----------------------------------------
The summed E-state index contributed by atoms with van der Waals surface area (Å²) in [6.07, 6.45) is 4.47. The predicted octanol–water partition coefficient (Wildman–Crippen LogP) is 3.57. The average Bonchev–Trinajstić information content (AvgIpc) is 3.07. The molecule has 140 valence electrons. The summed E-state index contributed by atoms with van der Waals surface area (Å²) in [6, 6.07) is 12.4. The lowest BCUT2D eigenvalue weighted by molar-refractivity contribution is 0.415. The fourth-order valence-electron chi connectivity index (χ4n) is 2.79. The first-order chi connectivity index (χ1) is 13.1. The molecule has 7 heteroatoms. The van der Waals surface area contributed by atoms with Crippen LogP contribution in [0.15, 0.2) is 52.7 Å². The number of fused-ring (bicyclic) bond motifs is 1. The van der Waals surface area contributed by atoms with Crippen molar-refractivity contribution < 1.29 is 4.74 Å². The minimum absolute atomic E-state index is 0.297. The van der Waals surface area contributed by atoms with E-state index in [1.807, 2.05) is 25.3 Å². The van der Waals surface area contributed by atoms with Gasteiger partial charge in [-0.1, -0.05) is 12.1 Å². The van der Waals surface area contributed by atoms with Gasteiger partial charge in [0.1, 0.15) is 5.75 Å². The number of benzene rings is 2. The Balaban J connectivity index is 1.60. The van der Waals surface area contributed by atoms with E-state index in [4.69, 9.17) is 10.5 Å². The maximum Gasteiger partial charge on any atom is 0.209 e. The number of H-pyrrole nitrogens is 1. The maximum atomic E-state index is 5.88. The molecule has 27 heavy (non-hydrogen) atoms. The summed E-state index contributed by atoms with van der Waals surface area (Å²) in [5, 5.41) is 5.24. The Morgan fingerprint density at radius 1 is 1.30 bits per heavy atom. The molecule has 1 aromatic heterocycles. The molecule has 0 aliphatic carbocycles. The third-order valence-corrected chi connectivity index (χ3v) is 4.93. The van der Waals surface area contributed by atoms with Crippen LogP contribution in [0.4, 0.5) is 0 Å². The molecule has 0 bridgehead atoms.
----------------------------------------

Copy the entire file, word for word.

The summed E-state index contributed by atoms with van der Waals surface area (Å²) in [6.07, 6.45) is 4.47. The predicted octanol–water partition coefficient (Wildman–Crippen LogP) is 3.57. The average Bonchev–Trinajstić information content (AvgIpc) is 3.07. The molecule has 140 valence electrons. The summed E-state index contributed by atoms with van der Waals surface area (Å²) in [6, 6.07) is 12.4. The lowest BCUT2D eigenvalue weighted by molar-refractivity contribution is 0.415. The fourth-order valence-electron chi connectivity index (χ4n) is 2.79. The first-order chi connectivity index (χ1) is 13.1. The molecule has 7 heteroatoms. The van der Waals surface area contributed by atoms with Crippen LogP contribution in [0.15, 0.2) is 52.7 Å². The number of fused-ring (bicyclic) bond motifs is 1. The van der Waals surface area contributed by atoms with Crippen molar-refractivity contribution < 1.29 is 4.74 Å². The minimum absolute atomic E-state index is 0.297. The van der Waals surface area contributed by atoms with E-state index in [1.807, 2.05) is 25.3 Å². The van der Waals surface area contributed by atoms with Gasteiger partial charge in [-0.1, -0.05) is 12.1 Å². The van der Waals surface area contributed by atoms with Gasteiger partial charge in [0.1, 0.15) is 5.75 Å². The number of benzene rings is 2. The Balaban J connectivity index is 1.60. The van der Waals surface area contributed by atoms with E-state index in [4.69, 9.17) is 10.5 Å². The maximum Gasteiger partial charge on any atom is 0.209 e. The number of H-pyrrole nitrogens is 1. The maximum atomic E-state index is 5.88. The molecule has 27 heavy (non-hydrogen) atoms. The summed E-state index contributed by atoms with van der Waals surface area (Å²) in [5, 5.41) is 5.24. The Morgan fingerprint density at radius 1 is 1.30 bits per heavy atom. The molecule has 1 aromatic heterocycles. The molecule has 0 aliphatic carbocycles. The third-order valence-corrected chi connectivity index (χ3v) is 4.93. The van der Waals surface area contributed by atoms with Crippen LogP contribution in [0.4, 0.5) is 0 Å². The molecule has 0 bridgehead atoms.